– Yeah, it’s how you set your practice up. And we’re happy to teach this as we go to anyone who wants to consider doing it. It’s setting your practice up to be involved as a physician, to medically evaluate, to medically re-stratify people. And we did a piece for ASRMA on this, the American Society of Risk Managers Association, did a great webinar and talked to people about this and how we can do this. But really the premise is, people have to want to do it. So people seem to think that this end-of-life conversation, people know or that they’re gonna either do it haphazardly and be able to figure it out later. You have to find people who want to do it. And again, I think advance care planning, now that it gets reimbursed from Medicare and the payers are following, you have the ability now to set, essentially, a subset up, where we do advance care planning, again, for the healthy patient, for those with cancer, heart failure, COPD, ALS, and so on, and then the end-of-life people. Everybody’s not at end of life. You get a document, attorneys tell people all the time, this document will only come into play if you’re terminally ill and there’s nothing they can do for you. Bull. Bull, you walk into a hospital with a document, you walk into a hospital living will, a POLST, people have a perception in their mind, they’re supposed to follow that document. Some of the best medical editors in the world, when I was originally producing TRIAD, said that if that living will doesn’t make the patient a DNR, I don’t know what does. Now you can have a living will and still be a full code. It’s a matter of what people understand. And then as far as how to do it, we’ve developed a HIPAA compliant system to actually create these and do all the data capture, demographic capture, create the video scripts, educate the patient and so on in what I like to call a facilitated approach. Facilitated events care planning, meaning we train people, we credential them, we make sure they’re competent to actually do what they’re doing, and then essentially build this into a practice model where you can see medical patients and have them come through for their medical illness and do their advance care planning and even customize it to that illness. Because an ALS patient may not want intubated later, they may want intubated early on, but they might not wanna be maintained on mechanical ventilation, trached, pegged, and all the other stuff that goes with it. It’s their decision, it’s not my decision, it’s their decision. It’s my right or my position is to educate and guide and provide medical treatments. Some of those treatments are for end-of-life, but it’s not my job as a physician, at least I don’t think it is, to portray my opinions, my beliefs, based on those moral biases that we all get, because we’ve taken care of so many people that we’ve had to resuscitate that we probably shouldn’t have resuscitated.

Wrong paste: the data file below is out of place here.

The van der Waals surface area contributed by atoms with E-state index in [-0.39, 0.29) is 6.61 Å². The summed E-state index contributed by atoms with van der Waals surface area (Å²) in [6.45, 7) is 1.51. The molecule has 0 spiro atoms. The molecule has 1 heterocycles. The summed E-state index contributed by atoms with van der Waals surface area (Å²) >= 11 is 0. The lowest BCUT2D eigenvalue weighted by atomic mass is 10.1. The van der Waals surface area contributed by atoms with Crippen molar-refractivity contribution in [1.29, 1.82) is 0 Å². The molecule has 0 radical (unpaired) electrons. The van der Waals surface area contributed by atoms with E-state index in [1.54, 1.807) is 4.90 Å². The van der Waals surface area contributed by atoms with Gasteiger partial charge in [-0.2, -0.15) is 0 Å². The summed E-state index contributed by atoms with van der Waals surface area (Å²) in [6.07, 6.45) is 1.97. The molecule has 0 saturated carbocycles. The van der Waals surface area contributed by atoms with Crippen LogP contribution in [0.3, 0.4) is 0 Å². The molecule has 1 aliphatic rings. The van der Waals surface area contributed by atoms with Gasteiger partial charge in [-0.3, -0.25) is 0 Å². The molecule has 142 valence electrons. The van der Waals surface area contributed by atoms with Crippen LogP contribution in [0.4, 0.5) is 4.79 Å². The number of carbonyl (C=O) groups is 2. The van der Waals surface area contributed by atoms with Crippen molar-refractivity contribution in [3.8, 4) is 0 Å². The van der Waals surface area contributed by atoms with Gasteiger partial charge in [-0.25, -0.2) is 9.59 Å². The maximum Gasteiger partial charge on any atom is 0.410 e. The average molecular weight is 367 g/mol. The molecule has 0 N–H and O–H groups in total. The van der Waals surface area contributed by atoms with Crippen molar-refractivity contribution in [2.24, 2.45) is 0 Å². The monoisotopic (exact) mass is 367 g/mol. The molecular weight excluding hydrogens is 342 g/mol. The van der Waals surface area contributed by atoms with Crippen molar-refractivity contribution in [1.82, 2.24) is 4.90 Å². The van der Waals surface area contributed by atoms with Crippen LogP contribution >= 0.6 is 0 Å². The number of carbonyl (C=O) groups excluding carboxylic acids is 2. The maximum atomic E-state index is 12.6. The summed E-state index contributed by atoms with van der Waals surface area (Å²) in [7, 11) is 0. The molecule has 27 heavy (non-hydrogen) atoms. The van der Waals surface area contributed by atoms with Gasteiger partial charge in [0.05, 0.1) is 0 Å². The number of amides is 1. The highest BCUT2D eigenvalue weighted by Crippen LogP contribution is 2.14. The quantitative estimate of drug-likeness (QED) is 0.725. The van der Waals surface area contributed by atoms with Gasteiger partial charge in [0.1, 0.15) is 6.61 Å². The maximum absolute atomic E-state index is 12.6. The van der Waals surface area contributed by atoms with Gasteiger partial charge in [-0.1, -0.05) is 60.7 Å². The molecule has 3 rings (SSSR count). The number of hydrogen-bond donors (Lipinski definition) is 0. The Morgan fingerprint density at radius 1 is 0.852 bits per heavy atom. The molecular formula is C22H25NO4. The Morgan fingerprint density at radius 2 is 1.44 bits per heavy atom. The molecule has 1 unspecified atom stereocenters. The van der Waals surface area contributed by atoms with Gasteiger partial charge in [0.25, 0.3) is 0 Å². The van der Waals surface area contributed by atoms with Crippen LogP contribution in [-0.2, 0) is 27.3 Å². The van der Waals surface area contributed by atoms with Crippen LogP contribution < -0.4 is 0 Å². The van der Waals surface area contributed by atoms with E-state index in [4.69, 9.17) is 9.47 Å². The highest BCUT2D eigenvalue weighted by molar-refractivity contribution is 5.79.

– And it’s interesting because the question would always be, well this is time-intensive and training-intensive and how do we get paid for this again?

– Yeah, so the timing, training, it’s all based on timing. Advance care planning codes now afford the ability to actually do this, do new stuff, and even provide audits. Audits. Journal of Patient Safety just accepted a Triad XII paper we had, and it’ll come out in November. I can’t really speak too much about it, just because it’s in that protected zone in copyright or whatever it is, but we did a study that looked at existing DNR orders in a hospital and the results were terrible. 40% of the time, patients had no idea they had a DNR order in their records, 38% of the time didn’t even agree with it. They were just there for chest pain rule-outs or a TIA workup or something and they had DNR orders in their record and it came from someone misunderstanding their living will document. So again, we ask two questions all the time when you come in, how do you want treated in cardiac arrest and do you have a living will? And the way you answer those questions is how I teach my patients to navigate the health care system that we can do for a lot of people now, not just my patients.

– So if I, as a health care professional, I’m doing this with your device, I can bill Medicare for advance planning codes.

– Not just Medicare, you can bill any payer.

– [Zubin] Commercial insurance.

– Commercial insurance, Medicare, the VA system, because they all follow Medicare guidelines.

– So this is a tool, actually… Because again, I believe in what you’re doing and I want it to succeed and the only way it’s gonna succeed is if the incentives align for physicians to use it in a time-strapped world. So in your mind, so how would it work? A physician would, we would have to go through you guys to get credentialed?